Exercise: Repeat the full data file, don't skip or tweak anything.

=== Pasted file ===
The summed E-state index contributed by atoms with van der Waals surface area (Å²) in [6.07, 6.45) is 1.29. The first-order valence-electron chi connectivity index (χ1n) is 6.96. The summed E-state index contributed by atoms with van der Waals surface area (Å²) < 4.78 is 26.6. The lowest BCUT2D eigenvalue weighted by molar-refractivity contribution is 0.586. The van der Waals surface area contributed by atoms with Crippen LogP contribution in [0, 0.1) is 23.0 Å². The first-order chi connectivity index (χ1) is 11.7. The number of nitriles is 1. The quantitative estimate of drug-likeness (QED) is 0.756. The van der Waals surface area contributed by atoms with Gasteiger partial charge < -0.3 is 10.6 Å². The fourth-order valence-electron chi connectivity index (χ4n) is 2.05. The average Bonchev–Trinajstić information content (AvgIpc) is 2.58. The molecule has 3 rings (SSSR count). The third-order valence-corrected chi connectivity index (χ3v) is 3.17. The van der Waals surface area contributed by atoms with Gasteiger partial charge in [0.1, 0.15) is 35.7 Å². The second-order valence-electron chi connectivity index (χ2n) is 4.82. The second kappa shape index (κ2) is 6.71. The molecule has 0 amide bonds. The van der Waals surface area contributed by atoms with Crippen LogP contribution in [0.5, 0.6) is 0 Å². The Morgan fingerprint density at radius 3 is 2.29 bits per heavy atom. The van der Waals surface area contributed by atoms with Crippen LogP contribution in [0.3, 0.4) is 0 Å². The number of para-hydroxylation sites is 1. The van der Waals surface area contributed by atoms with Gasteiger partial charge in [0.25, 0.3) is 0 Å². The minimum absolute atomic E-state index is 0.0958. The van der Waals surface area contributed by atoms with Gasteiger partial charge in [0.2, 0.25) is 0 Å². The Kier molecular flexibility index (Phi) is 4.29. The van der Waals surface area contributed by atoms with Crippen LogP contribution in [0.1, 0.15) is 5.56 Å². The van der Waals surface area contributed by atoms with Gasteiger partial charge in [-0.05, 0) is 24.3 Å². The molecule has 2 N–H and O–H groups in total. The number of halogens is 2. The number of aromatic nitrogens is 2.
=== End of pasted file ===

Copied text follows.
The summed E-state index contributed by atoms with van der Waals surface area (Å²) in [6.07, 6.45) is 1.29. The first-order valence-electron chi connectivity index (χ1n) is 6.96. The summed E-state index contributed by atoms with van der Waals surface area (Å²) < 4.78 is 26.6. The lowest BCUT2D eigenvalue weighted by molar-refractivity contribution is 0.586. The van der Waals surface area contributed by atoms with Crippen LogP contribution in [0, 0.1) is 23.0 Å². The first-order chi connectivity index (χ1) is 11.7. The number of nitriles is 1. The quantitative estimate of drug-likeness (QED) is 0.756. The van der Waals surface area contributed by atoms with Gasteiger partial charge < -0.3 is 10.6 Å². The fourth-order valence-electron chi connectivity index (χ4n) is 2.05. The average Bonchev–Trinajstić information content (AvgIpc) is 2.58. The molecule has 3 rings (SSSR count). The third-order valence-corrected chi connectivity index (χ3v) is 3.17. The van der Waals surface area contributed by atoms with Gasteiger partial charge in [0.1, 0.15) is 35.7 Å². The second-order valence-electron chi connectivity index (χ2n) is 4.82. The second kappa shape index (κ2) is 6.71. The molecule has 0 amide bonds. The van der Waals surface area contributed by atoms with Crippen LogP contribution in [0.5, 0.6) is 0 Å². The Morgan fingerprint density at radius 3 is 2.29 bits per heavy atom. The van der Waals surface area contributed by atoms with Crippen LogP contribution in [0.3, 0.4) is 0 Å². The number of para-hydroxylation sites is 1. The van der Waals surface area contributed by atoms with Gasteiger partial charge in [0.25, 0.3) is 0 Å². The minimum absolute atomic E-state index is 0.0958. The van der Waals surface area contributed by atoms with Gasteiger partial charge in [0.2, 0.25) is 0 Å². The Kier molecular flexibility index (Phi) is 4.29. The van der Waals surface area contributed by atoms with Crippen LogP contribution in [0.1, 0.15) is 5.56 Å². The van der Waals surface area contributed by atoms with Gasteiger partial charge in [-0.05, 0) is 24.3 Å². The molecule has 2 N–H and O–H groups in total. The number of halogens is 2. The number of aromatic nitrogens is 2.